continuance, continuation, continuity
1. Continuance (14c) is much less common than continuation (also 14c). It is used when the context requires the meaning ‘a state of continuing in existence or operation’ (i.e. a fact) rather than ‘the act or an instance of continuing’ (i.e. a process), which calls for continuation. Examples:

• The step-up in the air war might even jeopardize the continuation of the talks themselves —Newsweek, 1972

• Tiering [of dresses] is a continuation of the peasant theme that has been with us for what seems like a long, long time —Detroit Free Press, 1978

• Confusion has arisen about their desperate continuance of the struggle which was manifestly lost —Antonia Fraser, 1988

• The continuance of hunting is the bastion for the defence of every other legitimate country sport —Bristol Evening Post, 2003.

2. Continuity means ‘the state of being continuous’ or (more concretely) ‘an unbroken succession (of a set of events)’:

• Each shipment of wood parts will have a continuity of quality —House and Garden, 1972

• The Homewood is the only substantial prewar modernist house with continuity of occupation and contents —Guardian, 2003.

It has a special meaning in the cinema and broadcasting, denoting the process whereby separate shots or recordings are linked together to form a continuous sequence with consistent details.

Modern English usage. 2014.

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Look at other dictionaries:

  • continuance — con·tin·u·ance /kən ti nyə wəns/ n: the postponement of the court proceedings in a case to a future day Merriam Webster’s Dictionary of Law. Merriam Webster. 1996. continuance …   Law dictionary

  • Continuance — Con*tin u*ance, n. [OF. continuance.] 1. A holding on, or remaining in a particular state; permanence, as of condition, habits, abode, etc.; perseverance; constancy; duration; stay. [1913 Webster] Great plagues, and of long continuance. Deut.… …   The Collaborative International Dictionary of English

  • continuance — mid 14c., a keeping up, a going on, from O.Fr. continuance (13c.), from continuer (see CONTINUE (Cf. continue)) …   Etymology dictionary

  • continuance — *continuation, continuity Analogous words: endurance, persistence, lasting (see corresponding verbs at CONTINUE): perseverance, persistence (see corresponding verbs at PERSEVERE): remaining, staying, tarrying (see STAY) …   New Dictionary of Synonyms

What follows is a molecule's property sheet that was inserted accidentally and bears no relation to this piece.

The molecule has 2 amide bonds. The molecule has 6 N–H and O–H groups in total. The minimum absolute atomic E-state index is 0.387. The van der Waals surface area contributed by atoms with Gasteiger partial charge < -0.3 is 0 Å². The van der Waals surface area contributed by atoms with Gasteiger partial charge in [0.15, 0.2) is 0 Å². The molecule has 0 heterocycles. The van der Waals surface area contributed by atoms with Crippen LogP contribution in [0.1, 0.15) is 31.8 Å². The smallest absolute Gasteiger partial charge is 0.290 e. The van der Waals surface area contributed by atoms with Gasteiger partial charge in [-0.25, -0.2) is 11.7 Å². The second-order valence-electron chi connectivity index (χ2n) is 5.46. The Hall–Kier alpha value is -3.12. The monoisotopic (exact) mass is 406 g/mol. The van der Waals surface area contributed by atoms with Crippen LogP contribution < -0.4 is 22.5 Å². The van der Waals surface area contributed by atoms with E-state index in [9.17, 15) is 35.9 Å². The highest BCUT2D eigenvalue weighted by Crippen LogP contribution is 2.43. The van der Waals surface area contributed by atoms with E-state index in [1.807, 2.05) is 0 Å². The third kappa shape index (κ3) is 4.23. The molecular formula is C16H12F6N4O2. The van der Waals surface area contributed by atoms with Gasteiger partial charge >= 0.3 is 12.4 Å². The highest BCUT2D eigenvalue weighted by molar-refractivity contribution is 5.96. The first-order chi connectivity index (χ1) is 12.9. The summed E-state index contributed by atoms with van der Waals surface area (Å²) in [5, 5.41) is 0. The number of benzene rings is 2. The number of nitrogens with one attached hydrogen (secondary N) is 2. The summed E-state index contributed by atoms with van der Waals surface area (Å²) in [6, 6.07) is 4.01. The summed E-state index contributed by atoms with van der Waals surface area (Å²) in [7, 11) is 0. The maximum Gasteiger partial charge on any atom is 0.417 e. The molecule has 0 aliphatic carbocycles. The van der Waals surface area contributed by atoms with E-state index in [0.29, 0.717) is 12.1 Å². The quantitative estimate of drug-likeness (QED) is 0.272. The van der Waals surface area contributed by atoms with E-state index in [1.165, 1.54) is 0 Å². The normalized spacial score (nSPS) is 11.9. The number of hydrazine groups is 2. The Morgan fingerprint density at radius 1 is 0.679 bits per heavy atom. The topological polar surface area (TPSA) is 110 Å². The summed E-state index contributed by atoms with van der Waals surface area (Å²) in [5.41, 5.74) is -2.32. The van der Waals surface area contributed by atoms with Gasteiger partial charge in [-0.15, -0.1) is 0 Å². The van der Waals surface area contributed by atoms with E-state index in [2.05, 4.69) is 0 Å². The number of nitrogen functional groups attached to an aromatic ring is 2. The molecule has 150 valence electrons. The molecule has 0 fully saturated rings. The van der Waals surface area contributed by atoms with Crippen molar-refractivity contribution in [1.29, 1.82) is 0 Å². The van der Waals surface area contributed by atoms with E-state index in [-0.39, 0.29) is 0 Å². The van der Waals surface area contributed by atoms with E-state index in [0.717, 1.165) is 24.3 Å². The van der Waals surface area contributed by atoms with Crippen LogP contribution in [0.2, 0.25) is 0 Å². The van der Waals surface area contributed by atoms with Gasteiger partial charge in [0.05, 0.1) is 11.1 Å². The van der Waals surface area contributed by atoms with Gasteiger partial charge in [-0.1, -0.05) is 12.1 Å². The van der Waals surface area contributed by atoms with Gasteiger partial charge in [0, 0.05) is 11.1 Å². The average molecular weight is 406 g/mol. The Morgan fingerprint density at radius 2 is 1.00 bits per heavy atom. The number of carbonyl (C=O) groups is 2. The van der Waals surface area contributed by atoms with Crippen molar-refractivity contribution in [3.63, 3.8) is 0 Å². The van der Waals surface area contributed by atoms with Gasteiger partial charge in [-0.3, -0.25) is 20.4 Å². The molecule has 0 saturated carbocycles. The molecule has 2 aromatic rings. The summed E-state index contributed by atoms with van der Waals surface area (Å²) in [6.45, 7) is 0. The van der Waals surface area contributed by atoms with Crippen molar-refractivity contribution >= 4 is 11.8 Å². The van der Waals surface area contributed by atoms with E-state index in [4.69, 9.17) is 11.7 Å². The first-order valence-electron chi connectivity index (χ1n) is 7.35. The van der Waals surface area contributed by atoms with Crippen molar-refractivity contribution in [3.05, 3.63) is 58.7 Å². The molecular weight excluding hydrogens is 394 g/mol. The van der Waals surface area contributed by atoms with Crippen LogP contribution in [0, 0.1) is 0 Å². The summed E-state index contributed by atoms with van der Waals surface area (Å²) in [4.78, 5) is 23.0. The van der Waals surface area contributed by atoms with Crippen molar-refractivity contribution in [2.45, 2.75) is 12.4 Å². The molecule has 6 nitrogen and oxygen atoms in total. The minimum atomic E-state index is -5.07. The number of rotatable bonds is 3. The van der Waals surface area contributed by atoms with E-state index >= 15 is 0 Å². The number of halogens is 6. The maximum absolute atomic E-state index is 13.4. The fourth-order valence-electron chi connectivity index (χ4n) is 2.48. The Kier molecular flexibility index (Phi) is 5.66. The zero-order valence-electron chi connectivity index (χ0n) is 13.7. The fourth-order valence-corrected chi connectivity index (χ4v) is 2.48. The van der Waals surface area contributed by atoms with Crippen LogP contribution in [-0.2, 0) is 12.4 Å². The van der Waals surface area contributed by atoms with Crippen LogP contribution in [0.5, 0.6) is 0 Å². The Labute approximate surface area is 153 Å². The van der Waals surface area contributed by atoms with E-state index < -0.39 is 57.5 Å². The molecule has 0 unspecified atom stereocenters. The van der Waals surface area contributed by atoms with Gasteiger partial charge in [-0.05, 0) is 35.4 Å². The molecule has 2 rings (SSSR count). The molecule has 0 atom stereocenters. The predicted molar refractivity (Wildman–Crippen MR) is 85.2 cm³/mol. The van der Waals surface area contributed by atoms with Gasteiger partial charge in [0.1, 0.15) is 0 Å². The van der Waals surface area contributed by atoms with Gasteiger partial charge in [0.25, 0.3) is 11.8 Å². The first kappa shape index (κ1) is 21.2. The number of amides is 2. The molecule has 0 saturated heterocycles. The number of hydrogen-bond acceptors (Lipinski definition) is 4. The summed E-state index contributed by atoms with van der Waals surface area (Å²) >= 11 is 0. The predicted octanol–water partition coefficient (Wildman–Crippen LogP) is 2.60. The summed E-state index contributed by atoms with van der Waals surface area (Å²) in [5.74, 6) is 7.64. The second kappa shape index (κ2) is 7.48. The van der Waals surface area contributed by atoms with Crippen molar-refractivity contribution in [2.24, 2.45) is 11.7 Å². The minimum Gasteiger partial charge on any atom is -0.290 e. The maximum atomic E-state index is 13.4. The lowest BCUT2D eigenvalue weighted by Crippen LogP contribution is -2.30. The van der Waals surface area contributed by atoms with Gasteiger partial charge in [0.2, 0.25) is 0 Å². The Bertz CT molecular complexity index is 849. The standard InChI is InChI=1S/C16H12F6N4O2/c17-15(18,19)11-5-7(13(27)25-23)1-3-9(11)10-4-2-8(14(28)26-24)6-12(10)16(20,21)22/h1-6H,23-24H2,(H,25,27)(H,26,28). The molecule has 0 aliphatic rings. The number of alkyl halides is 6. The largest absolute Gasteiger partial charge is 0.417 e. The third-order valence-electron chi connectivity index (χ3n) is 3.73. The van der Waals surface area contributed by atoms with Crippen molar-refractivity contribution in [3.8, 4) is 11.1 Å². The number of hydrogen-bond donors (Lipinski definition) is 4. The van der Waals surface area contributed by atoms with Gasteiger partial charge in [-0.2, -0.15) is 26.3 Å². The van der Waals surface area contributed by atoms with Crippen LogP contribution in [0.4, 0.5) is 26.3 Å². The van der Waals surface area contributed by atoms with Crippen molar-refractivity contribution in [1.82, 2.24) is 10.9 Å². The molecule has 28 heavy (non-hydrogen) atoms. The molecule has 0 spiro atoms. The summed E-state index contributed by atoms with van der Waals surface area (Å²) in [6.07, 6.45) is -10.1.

• continuance — [n] duration constancy, continuation, endurance, extension, guts*, longevity, period, permanence, perpetuation, protraction, run, survival, term, vitality; concepts 637,804,807 Ant. arrest, end, ending, finish, hindrance, obstruction, stop,… …   New thesaurus

  • continuance — [kən tin′yo͞o əns] n. [OFr: see CONTINUE] 1. the act or process of continuing, or lasting 2. the time during which an action, process, or state lasts; duration 3. the fact of remaining (in a place or condition); stay 4. Rare continuation; sequel… …   English World dictionary

  • Continuance — In American procedural law, a continuance is the postponement of a hearing, trial, or other scheduled court proceeding at the request of either or both parties in the dispute, or by the judge sua sponte. In response to delays in bringing cases to …   Wikipedia

  • continuance — n. adjournment (legal) (AE) to grant a continuance * * * [kən tɪnjʊəns] [ adjournment ] (legal) (AE) to grant a continuance …   Combinatory dictionary

  • continuance — [[t]kəntɪ̱njuəns[/t]] N UNCOUNT: usu with poss The continuance of something is its continuation. [FORMAL] ...thus ensuring the continuance of the human species. Syn: continuation …   English dictionary

  • continuance — noun 1) concerned with the continuance of life See continuation 2) the prosecution sought a continuance Syn: adjournment, postponement, deferment, stay …   Thesaurus of popular words

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